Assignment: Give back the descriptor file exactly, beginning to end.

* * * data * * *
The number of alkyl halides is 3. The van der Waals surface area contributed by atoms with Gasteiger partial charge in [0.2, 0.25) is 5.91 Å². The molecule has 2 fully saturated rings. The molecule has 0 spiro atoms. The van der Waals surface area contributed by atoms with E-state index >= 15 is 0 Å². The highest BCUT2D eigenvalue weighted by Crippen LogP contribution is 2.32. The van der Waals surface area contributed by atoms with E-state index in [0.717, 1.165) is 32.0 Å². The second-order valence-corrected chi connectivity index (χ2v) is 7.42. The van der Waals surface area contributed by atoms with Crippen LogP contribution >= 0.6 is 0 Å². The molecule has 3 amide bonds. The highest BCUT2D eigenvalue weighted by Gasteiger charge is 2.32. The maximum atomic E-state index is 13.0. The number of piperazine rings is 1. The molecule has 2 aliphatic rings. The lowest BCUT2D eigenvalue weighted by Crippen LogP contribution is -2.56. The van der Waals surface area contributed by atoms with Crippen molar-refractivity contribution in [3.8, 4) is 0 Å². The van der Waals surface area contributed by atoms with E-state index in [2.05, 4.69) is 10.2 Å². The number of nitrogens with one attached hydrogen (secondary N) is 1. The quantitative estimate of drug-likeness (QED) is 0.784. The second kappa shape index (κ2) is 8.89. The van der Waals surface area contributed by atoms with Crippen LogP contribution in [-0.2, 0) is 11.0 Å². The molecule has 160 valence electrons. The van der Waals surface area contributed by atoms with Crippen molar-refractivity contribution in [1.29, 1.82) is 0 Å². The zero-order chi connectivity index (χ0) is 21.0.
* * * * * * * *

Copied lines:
The number of alkyl halides is 3. The van der Waals surface area contributed by atoms with Gasteiger partial charge in [0.2, 0.25) is 5.91 Å². The molecule has 2 fully saturated rings. The molecule has 0 spiro atoms. The van der Waals surface area contributed by atoms with E-state index >= 15 is 0 Å². The highest BCUT2D eigenvalue weighted by Crippen LogP contribution is 2.32. The van der Waals surface area contributed by atoms with E-state index in [0.717, 1.165) is 32.0 Å². The second-order valence-corrected chi connectivity index (χ2v) is 7.42. The van der Waals surface area contributed by atoms with Crippen LogP contribution >= 0.6 is 0 Å². The molecule has 3 amide bonds. The highest BCUT2D eigenvalue weighted by Gasteiger charge is 2.32. The maximum atomic E-state index is 13.0. The number of piperazine rings is 1. The molecule has 2 aliphatic rings. The lowest BCUT2D eigenvalue weighted by Crippen LogP contribution is -2.56. The van der Waals surface area contributed by atoms with Crippen molar-refractivity contribution in [3.8, 4) is 0 Å². The van der Waals surface area contributed by atoms with E-state index in [2.05, 4.69) is 10.2 Å². The number of nitrogens with one attached hydrogen (secondary N) is 1. The quantitative estimate of drug-likeness (QED) is 0.784. The second kappa shape index (κ2) is 8.89. The van der Waals surface area contributed by atoms with Crippen LogP contribution in [-0.2, 0) is 11.0 Å². The molecule has 160 valence electrons. The van der Waals surface area contributed by atoms with Crippen molar-refractivity contribution in [1.29, 1.82) is 0 Å². The zero-order chi connectivity index (χ0) is 21.0.